1. This site uses cookies. By continuing to use this site, you are agreeing to our use of cookies. Learn More.

Single carb on 750 Commando 34 or 36?? (2015)

Discussion in 'Norton Commando Motorcycles (Classic)' started by gillou, Nov 29, 2015.

  1. gillou

    gillou

    Joined:
    Sep 25, 2014
    Hello,

    I fit an 932 Amal single carb on my 750 Commando with standard head, combat camshaft and 1"3/8 exhaust tube and peashooters, with the 1"1/2 i haven't any succes to tune the carb.
    For my using it's a good compromise but when the engine is more than 5000 he is short of breath....

    Then i think fit and tune an VM 34 or TM 34 mikuni carb, why ?? Because it's cheaper than an MK2 and in France you find easyly VM or TM but no MK2.

    First question : on a 750 i have to prefer 34 or 36 ?
    Second : is the manifold 1/2 MK2 34 carb is the same for VM carb? If i take a VM/TM 36 where can i buy a manifold ?

    I have this configuration for VM34 :

    pilot jet 30-35
    slide3.0
    needle jet type 159
    needle jet size p-4,p-6
    needle 6dh3
    main jet 260
    air jet 1.0

    But if i choose 36 is there any modifications?

    Good day.

    Gilles
     
  2. Craig

    Craig VIP MEMBER

    Joined:
    Dec 20, 2005
    If you look at thread about single carb conversion you will see some of the others single carb tune setups .... for my bike a VM34 works well ....I use a 2.5 slide and 220- 230 main .... I think a lot depends on your individual bike and it's condition ...
    Craig
     
  3. comnoz

    comnoz VIP MEMBER

    Joined:
    Dec 10, 2008
    A 2 into 1 manifold designed for a 36-38 mm carb will flow better and make more power that the smaller manifold made for the 34mm carb. The size of the carb itself will not make a noticeable difference. Jim
     
  4. pete.v

    pete.v

    Joined:
    Oct 31, 2009
    This is true but you will have to modify/enlarge the 34mm carb to manifold flange holes for they are narrower mounting hole on center then the larger 36 to 40 mm manifold and the 36 to 40mm flange is too big for the 34mm carb.
     
  5. Nater_Potater

    Nater_Potater VIP MEMBER

    Joined:
    Apr 7, 2013
    Same here. With my stock '74 850 running a 22T countershaft sprocket, she pulls hard through all gears, but runs into a wall at around 5000rpm/95mph. That's plenty fast for my old bones, and I get a very consistent 57-58mpg in return. The smaller 34mm carb really promotes the 850's low end torque. Go by what Jim suggests as far as manifolds are concerned, since your Combat cam can use more air.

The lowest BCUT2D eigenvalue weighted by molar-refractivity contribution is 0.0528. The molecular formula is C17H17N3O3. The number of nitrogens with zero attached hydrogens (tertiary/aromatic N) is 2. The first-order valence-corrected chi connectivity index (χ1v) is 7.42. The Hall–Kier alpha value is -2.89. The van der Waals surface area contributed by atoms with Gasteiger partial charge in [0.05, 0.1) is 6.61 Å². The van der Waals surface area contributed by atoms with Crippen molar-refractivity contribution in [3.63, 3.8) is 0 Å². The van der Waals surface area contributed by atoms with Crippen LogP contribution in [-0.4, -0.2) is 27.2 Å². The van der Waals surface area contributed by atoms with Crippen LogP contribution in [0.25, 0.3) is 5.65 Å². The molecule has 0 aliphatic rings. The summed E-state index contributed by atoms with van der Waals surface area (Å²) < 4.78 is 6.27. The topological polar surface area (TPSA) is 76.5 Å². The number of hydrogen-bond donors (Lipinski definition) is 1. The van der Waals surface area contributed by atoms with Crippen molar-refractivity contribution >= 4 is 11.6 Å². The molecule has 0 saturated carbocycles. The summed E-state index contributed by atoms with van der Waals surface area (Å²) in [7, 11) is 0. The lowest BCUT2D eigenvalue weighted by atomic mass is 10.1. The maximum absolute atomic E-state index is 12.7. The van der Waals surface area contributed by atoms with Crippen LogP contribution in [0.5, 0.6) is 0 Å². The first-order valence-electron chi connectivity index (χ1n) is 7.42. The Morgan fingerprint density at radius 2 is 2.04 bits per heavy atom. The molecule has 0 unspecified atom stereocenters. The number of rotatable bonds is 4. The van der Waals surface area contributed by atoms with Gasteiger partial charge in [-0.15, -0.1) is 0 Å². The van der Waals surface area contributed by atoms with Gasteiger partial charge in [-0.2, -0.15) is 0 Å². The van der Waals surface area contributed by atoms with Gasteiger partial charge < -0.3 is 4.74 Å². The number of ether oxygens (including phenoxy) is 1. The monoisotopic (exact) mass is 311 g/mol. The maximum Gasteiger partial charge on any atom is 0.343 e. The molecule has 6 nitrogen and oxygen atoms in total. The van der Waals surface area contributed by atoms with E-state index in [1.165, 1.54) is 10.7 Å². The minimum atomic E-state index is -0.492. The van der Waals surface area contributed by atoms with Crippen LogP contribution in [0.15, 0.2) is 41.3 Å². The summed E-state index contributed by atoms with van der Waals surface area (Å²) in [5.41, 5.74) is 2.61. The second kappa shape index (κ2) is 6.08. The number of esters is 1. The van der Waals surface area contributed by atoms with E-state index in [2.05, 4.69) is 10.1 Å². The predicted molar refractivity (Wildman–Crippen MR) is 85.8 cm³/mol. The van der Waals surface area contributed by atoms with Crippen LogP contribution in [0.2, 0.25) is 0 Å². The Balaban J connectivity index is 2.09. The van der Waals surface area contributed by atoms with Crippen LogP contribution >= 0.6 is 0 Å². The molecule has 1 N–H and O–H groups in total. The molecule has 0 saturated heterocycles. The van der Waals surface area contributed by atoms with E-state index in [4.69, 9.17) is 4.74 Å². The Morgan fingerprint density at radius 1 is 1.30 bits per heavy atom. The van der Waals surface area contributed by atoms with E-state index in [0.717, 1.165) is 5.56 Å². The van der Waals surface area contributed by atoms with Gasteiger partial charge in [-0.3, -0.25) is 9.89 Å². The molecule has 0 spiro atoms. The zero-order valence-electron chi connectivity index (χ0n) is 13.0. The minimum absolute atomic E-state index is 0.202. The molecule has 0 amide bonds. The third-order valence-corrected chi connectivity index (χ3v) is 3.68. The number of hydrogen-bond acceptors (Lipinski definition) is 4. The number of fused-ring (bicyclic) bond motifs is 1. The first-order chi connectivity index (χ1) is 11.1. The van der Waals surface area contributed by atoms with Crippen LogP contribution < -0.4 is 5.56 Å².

Running a quick bit of math to help put carb sizes into perspective:
    30mm = 707mm2 throat area
    32mm = 804mm2 - a 14% increase over the stock 30mm
    34mm = 907mm2 - 28% increase
    36mm = 1017mm2 - 44% increase
    38mm = 1133mm2 - 60% increase

    I grew up in a era where bigger is better, and that definitely rang true with carburetors. Everyone wanted an 850 Holley. If you look at the fact that the latest breed of NASCAR vehicles produce enough horsepower to push a tin box through the air at over 200 mph while having their inlets restricted to ~350cfm, you can appreciate that smaller carbs can be made to work fine as long as all other components are tuned to match.
     
  6. dennisgb

    dennisgb

    Joined:
    May 27, 2013
    I may get shot down here but some things to think about:

    1). Assuming a stock engine there is only so much air that can be pumped through the engine. Carburetor sizing is based on CFM so it's pretty easy to calculate how much air can move through the engine.

    2). There are charts to size carburetors based on engine size (CC's) and RPM. A Norton 850 comes up with approximately 35mm for carb throat size. (Numbers can be massaged based on RPM expected so there could be a range in size based on what RPM is used).

    3). Any size carburetor within the range based on RPM can be made to work, but generally the smaller the carb the better the response due to higher velocity. This assumes the smallest carb can supply the needed amount of fuel (does not starve).

    4). A larger than optimum carb can be more difficult to tune and can result in poor low end response and richer running at idle. In my experience it is much harder to get a larger carb to make the transition off idle smoothly.

    More fuel usually means more power, but that assumes there is more air as well. Running a stock engine with a larger carb is not always better due to available air.
     
  7. fiatfan

    fiatfan VIP MEMBER

    Joined:
    Aug 9, 2015
    About the throat area calculations, did them myself a while ago, if you have lets say 32:s for a start, you have 2 carbs, right? Which means 1608mm2 area. If you then go for a single 34, it will be only 907mm2. I don´t quite get these numbers to add up. My only conclusion is that this is not the correct way of calculating this, I mean it gets very obvious if you try to achieve the 1608mm2 with one carb, then you need a 45 mm throat diameter, which according to everyone is way off the charts. So: how do one calculate this, I´m lost :?
     
  8. comnoz

    comnoz VIP MEMBER

    Joined:
    Dec 10, 2008